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Lessons from Ireland and The Gambia

4. Concluding discussion

As this paper has demonstrated, comparative, ethnographic research uncovers valuable insights into the complex dynamics of energy transitions at households and community level over time. This includes the socially differentiated ways in which change plays out over time. Cross-cultural historical and contemporary analyses of the Irish and Gambian cases reveal how dynamics in energy practices and cultures over time are deeply connected to broader intersecting institutional and political-economic changes. Despite two countries with distinct trajectories and levels of development, Ireland and The Gambia have represented useful contexts on which to base a comparative analysis. Their accounts indicate that the infrastructural interventions and policies of government, planning and societal institutions have played a key role in shaping and foreclosing opportunities for ways of conducting everyday practices, with major implications for energy systems. While a range of contextual forces emerged as significant in shaping the evolution of daily life, this short paper has focused only on several key dimensions, namely political-economic contexts, infrastructural change, social relations and networks and the social differentiation in the lived experience of change. In doing so it has sought to highlight the potential of a human-centred approach to energy research. However, a range of other insights and themes emerged that have not been discussed here in great depth, including a broader discussion of the ways in which developments have been shaped by wider trends and ideological influences of neoliberalism as well as transformations in normative life course pathways and patterns of biographic and spatial mobility. The findings of this investigation indicate that understanding dynamics of stability and change at a local scale is crucial for informing decision making and development interventions.

To date most research on energy transitions conducted from a longitudinal perspective focuses on technical or macro-level scales of analysis (cf. Grin et al., 2010). Comparatively less work considers the lived experience of change as it plays out over longer timescales. As the brief snapshot of findings presented in this paper suggests, an ethnographic perspective holds much potential for shedding light on ways in which lives, practices and contexts intersect in energy systems change (Walker, 2014; Greene, 2018). The authors argue that a human-centred approach to energy transitions which considers social differentiation in complex lived experiences is necessary to design more integrated, resilient and just energy futures. For example, the centrality of women in domestic practice provides important opportunities for interventions for sustainability including capacity building. It is suggested that decision makers should engage with ‘ordinary’ citizens to take their lived experience seriously in the design of interventions and policies and respond to the type of nuanced and experiential evidence generated through human-centred approaches to energy transitions.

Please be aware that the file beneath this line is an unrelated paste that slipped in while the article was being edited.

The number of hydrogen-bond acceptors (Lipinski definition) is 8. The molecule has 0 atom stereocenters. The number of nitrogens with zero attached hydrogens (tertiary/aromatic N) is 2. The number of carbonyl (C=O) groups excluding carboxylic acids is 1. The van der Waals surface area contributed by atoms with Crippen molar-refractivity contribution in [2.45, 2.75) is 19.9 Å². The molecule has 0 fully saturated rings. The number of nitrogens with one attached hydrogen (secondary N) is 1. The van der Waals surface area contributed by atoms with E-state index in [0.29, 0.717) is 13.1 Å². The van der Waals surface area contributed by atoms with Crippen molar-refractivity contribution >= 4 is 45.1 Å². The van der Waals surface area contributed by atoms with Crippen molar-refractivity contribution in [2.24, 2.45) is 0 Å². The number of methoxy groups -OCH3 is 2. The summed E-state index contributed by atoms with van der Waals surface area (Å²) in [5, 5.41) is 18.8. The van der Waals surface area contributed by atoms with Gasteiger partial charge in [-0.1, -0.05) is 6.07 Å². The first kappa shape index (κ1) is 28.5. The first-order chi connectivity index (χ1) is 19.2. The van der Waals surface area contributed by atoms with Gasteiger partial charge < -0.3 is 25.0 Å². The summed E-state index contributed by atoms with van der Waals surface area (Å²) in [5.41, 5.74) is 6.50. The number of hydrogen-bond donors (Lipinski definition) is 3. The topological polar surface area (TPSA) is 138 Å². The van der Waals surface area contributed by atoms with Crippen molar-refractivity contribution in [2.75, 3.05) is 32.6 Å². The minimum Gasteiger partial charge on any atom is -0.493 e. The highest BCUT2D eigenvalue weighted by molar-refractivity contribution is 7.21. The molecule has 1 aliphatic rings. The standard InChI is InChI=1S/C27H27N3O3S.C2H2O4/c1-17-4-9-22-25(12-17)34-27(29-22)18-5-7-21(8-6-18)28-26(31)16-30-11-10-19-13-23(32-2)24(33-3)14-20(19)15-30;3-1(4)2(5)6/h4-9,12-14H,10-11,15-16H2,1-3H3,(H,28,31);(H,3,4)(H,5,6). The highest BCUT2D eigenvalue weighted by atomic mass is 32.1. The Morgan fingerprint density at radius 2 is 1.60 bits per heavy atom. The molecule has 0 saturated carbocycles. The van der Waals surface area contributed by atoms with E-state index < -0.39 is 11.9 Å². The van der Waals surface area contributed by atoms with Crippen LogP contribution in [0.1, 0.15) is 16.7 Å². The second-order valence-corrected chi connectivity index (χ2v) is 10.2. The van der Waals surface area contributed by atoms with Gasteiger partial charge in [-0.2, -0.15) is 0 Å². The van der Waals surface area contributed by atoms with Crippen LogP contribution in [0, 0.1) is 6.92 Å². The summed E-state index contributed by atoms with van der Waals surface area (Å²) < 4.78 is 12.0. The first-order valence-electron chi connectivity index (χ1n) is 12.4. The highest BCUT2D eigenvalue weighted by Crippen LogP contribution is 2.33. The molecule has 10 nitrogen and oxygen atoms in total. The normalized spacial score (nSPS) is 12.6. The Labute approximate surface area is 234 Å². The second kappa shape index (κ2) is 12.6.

Pan-European projects and research programmes tend to focus on developing world contexts. The authors argue that expanding the geographical remit further provides an important means of discerning processes of energy systems change as it intersects with social life from a more globalized perspective. Whilst acknowledging the particularities of distinct periods and places, this is important for uncovering universal logics and processes and trends of energy transitions in the context of climate justice and global resource ‘hinterlands’ (European Environment Agency, 2015, pp. 25-26; Catree, 2007). A particular challenge of this type of contextualized, comparative research is to secure smaller but regular amounts of funding. This is needed to build the relationships that enable ethnographic including immersive research of this kind by providing the opportunity for repeated international field work over longer periods of time and supporting cross-disciplinary collaboration. Such work would advance understanding of situated social processes implicated in energy systems change as they play out in diverse contexts and inform future policies and interventions. Another key challenge relates to the dissemination of findings from ethnographic, human- centred research to policy and decision makers that operate in a predominantly techno-centric and neoliberal context of development (Rau et al., 2017). Future research is needed to advance work to generate new empirical findings and understandings of complex social processes shaping energy transitions as well as address existing gaps in the dissemination of social science- and humanities-based energy transitions research more broadly.

5. Acknowledgements

The authors would like to thank SHAPE ENERGY, which funded our collaboration in The Gambia in January 2018. We thank the Sambou family who hosted us during our stay and facilitated interviews and engagement with members of the Kartong community. We are grateful for the interview participants who patiently answered our questions. Finally, we also thank Lamin Jarjou for facilitating a meeting with high level stakeholders.

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